President Barack Obama has now come under intense pressure from a key group within his own party to tackle immigration reform.
Congressman Luis Gutierrez, a long time Chicago colleague of Obama and leader of the Hispanic caucus on immigration, has demanded immediate action.
The Hispanic delegation - who represent the fastest growing demographic in the U.S. - are furious with the lack of movement on the key issue of immigration.
They point out that deportations are running at an all-time high under his presidency up by 13 percent from Dubya's reign to 298,401 in fiscal year 2009.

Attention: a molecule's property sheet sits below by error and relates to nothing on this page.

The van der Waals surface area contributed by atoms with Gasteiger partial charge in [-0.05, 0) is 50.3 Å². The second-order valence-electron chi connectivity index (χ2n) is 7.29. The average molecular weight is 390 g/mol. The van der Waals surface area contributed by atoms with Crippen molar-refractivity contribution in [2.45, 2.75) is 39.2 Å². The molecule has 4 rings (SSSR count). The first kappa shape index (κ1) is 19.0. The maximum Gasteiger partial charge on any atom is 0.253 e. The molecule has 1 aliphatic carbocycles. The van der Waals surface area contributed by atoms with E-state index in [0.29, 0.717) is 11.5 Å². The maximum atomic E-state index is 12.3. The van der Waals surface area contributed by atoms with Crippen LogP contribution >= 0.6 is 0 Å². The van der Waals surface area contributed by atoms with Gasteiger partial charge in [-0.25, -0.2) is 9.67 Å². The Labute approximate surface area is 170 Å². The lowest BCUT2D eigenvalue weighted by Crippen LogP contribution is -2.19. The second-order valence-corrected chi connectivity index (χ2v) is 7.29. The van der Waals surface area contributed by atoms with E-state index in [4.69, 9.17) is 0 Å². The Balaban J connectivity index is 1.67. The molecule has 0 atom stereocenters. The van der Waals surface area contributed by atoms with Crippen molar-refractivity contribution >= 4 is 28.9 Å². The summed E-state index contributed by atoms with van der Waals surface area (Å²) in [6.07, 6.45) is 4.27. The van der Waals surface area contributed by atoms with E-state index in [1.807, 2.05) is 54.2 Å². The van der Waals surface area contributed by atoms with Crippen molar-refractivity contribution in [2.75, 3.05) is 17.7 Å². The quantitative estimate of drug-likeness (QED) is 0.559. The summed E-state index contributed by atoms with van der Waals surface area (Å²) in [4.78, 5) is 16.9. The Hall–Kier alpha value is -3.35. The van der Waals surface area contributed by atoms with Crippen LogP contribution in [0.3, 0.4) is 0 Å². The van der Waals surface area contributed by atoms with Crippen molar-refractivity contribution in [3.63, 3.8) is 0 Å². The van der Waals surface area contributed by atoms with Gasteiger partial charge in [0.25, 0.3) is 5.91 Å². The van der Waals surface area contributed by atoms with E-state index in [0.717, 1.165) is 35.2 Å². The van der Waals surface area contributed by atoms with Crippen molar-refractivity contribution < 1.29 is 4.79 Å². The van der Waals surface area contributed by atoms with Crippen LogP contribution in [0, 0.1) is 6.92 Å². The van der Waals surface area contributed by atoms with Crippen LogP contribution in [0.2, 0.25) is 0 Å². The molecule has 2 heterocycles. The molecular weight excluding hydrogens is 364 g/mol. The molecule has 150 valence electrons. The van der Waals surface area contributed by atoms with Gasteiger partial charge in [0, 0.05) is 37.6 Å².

Gutierrez says he's ready to vote no on health if Obama doesn't do something on immigration.
"This is not easy," he says. "My office is covered with pictures of the president with me. We worked hard for his election. My wife adores him."
But Gutierrez says he is ready to work with the President if Obama decides to act on the issue.
"I'm very hopeful" that the president will agree to push for legislation, says Gutierrez. "The ball is in his court."
The stats are cold comfort for Dems hoping to avoid the issue.
Obama turned out more than 2 million extra Latino voters in 2008 and they gave 67 percent of their vote which means that Obama could have lost key states like Florida, Nevada and Colorado without their help.
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